The Nigerian presidential election was won by Muhammadu Buhari, the leader of the opposition coalition (All Progressives Congress – APC), gaining 54% of votes against the incumbent president, Goodluck Jonathan, leader of the People’s Democratic Party (PDP).
The outcome of this closely contested election is a sign that democracy is deepening in the biggest sub-Saharan economy.
The Nigerians are asking for change. Deceived by the lack of improvement in the fight against corruption, unemployment, poverty and inability of the government to bring peace to the North-eastern regions and defeat Boko Haram.
Buhari, the 72-year old former general, had a short experience at the head of the country some years ago. He led the country during the 20 months after the coup in 1983 before being overthrown in 1985. The March election was his fourth attempt to be elected after having been defeated three times at former presidential elections.
The absence of major upheavals during or after the election in March 2015, unlike in 2011 when more than 800 people died after violence following the announcement of the election of president Jonathan, is a positive sign for foreign investors. This could help to provide the country with much needed hard currency to slow down the depreciation of the Naira and finance stronger growth. However, there remain downside risks and the new president will face major challenges.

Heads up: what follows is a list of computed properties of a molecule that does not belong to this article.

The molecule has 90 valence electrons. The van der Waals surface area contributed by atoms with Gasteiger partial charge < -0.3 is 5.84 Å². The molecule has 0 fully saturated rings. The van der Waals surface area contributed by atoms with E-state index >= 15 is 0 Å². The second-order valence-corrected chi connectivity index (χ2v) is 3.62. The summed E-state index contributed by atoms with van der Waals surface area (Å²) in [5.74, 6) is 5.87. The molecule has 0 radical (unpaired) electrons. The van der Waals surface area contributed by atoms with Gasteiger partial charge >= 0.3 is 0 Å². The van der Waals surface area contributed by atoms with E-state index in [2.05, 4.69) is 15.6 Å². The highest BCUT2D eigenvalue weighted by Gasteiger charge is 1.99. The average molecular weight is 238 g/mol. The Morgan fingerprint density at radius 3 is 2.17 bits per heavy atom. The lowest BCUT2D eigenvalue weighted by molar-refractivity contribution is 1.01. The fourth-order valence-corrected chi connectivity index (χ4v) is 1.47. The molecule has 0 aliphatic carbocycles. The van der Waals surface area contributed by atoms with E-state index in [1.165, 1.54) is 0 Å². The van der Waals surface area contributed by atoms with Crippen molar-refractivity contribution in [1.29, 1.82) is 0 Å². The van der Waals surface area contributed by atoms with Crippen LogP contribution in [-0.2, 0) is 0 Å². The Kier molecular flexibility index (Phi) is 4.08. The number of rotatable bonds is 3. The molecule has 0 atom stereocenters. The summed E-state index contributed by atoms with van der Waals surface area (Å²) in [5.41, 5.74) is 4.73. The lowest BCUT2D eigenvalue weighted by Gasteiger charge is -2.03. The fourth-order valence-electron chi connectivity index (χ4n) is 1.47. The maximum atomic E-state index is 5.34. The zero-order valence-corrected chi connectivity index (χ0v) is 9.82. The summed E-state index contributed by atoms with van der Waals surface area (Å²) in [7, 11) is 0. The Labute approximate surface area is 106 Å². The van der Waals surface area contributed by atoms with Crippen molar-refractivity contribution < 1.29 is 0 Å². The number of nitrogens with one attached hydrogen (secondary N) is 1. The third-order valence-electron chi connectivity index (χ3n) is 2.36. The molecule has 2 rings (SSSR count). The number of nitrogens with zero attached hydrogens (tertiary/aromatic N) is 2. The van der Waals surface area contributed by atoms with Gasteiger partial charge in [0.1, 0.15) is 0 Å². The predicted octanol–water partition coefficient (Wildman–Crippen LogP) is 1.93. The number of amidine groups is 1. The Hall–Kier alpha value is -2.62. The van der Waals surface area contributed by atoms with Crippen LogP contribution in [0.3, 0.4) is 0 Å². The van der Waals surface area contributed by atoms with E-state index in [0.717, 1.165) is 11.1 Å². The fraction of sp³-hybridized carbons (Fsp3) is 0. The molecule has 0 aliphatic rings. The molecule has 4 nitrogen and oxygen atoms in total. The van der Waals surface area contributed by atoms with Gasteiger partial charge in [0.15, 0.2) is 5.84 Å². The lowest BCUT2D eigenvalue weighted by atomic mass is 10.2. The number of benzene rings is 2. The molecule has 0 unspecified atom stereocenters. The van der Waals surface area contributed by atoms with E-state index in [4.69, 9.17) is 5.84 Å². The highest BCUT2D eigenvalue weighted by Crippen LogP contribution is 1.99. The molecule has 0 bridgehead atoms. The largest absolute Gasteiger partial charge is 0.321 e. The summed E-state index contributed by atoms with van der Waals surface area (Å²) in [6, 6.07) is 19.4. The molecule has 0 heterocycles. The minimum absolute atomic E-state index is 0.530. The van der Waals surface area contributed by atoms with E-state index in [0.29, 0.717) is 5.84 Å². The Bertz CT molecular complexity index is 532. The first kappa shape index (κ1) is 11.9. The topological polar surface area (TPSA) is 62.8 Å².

Declining oil prices severely hurt the economy
– Growth is slowing. The Nigerian economy is experiencing lower oil prices as well as structural shortcomings, in particular relating to energy supply. Despite the restructure of the energy sector, electricity shortages leading to shut downs that affect households and industry are still frequent.
– The budget deficit is deepening. The oil sector represents about 60% of the Nigerian State’s revenues. The 2015 budget was revised earlier this year on the basis of a reduced oil price ($53/bl against $65/bl previously). But fiscal consolidation plans will hamper diversification efforts and negatively impact domestic demand (household consumption and investment).
– The country also lacks financial buffers: reserves are declining and will fall below five months of import in 2015 (seven months in 2013). Oil funds are nearly depleted (Sovereign Wealth Fund amount to 1% of GDP).
Corruption is widespread
-To improve governance is one of the priorities on which APC has built its campaign. To crackdown on those regarded as guilty of corruption was perhaps the main achievement of the first term of M. Buhari in 1980s. But his authoritarian methods were criticised and the new president will now have to fight against some business leaders, who have a lot to lose. Even inside the coalition that brought president Buhari to power, there are competing interests on this matter.
Ethnic, cultural, regional and religious divisions will remain significant in the country.
– President Buhari, as a Muslim coming from the North, may be best prepared to deal with continuing insurgency by Islamist militants of Boko Haram in the north-east. On the contrary, the situation in the South, where the majority of the population is Christian may deteriorate. Jonathan, a Christian coming from the South, succeeded in stabilising the situation in the Niger Delta, the main oil producing region. There is a threat that the Movement for the Emancipation of the Niger Delta (MEND) resumes actions, deterring investments from foreign oil companies, already hit by sabotages of pipelines, oil bunkering and smuggling.
* Anne Sophie-Fevre at Coface, the international credit insurer’s economic & research department in France